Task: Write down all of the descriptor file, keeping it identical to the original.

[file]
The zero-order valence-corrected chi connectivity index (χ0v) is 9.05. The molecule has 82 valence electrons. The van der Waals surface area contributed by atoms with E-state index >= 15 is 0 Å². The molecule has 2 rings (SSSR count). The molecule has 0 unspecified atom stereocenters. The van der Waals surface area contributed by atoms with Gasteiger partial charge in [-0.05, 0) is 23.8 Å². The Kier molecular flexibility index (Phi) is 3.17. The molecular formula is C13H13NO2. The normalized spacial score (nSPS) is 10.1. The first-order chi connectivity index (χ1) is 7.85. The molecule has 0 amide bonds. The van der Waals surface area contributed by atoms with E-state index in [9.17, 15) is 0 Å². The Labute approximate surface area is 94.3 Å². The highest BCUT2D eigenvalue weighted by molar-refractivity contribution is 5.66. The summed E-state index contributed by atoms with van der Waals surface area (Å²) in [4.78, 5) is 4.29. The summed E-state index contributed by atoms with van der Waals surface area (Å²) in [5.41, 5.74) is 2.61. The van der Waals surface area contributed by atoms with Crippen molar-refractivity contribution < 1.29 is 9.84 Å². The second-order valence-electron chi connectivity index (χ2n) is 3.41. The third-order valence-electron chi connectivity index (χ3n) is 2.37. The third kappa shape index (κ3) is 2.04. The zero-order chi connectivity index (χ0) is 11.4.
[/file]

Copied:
The zero-order valence-corrected chi connectivity index (χ0v) is 9.05. The molecule has 82 valence electrons. The van der Waals surface area contributed by atoms with E-state index >= 15 is 0 Å². The molecule has 2 rings (SSSR count). The molecule has 0 unspecified atom stereocenters. The van der Waals surface area contributed by atoms with Gasteiger partial charge in [-0.05, 0) is 23.8 Å². The Kier molecular flexibility index (Phi) is 3.17. The molecular formula is C13H13NO2. The normalized spacial score (nSPS) is 10.1. The first-order chi connectivity index (χ1) is 7.85. The molecule has 0 amide bonds. The van der Waals surface area contributed by atoms with E-state index in [9.17, 15) is 0 Å². The Labute approximate surface area is 94.3 Å². The highest BCUT2D eigenvalue weighted by molar-refractivity contribution is 5.66. The summed E-state index contributed by atoms with van der Waals surface area (Å²) in [4.78, 5) is 4.29. The summed E-state index contributed by atoms with van der Waals surface area (Å²) in [5.41, 5.74) is 2.61. The van der Waals surface area contributed by atoms with Crippen molar-refractivity contribution < 1.29 is 9.84 Å². The second-order valence-electron chi connectivity index (χ2n) is 3.41. The third-order valence-electron chi connectivity index (χ3n) is 2.37. The third kappa shape index (κ3) is 2.04. The zero-order chi connectivity index (χ0) is 11.4.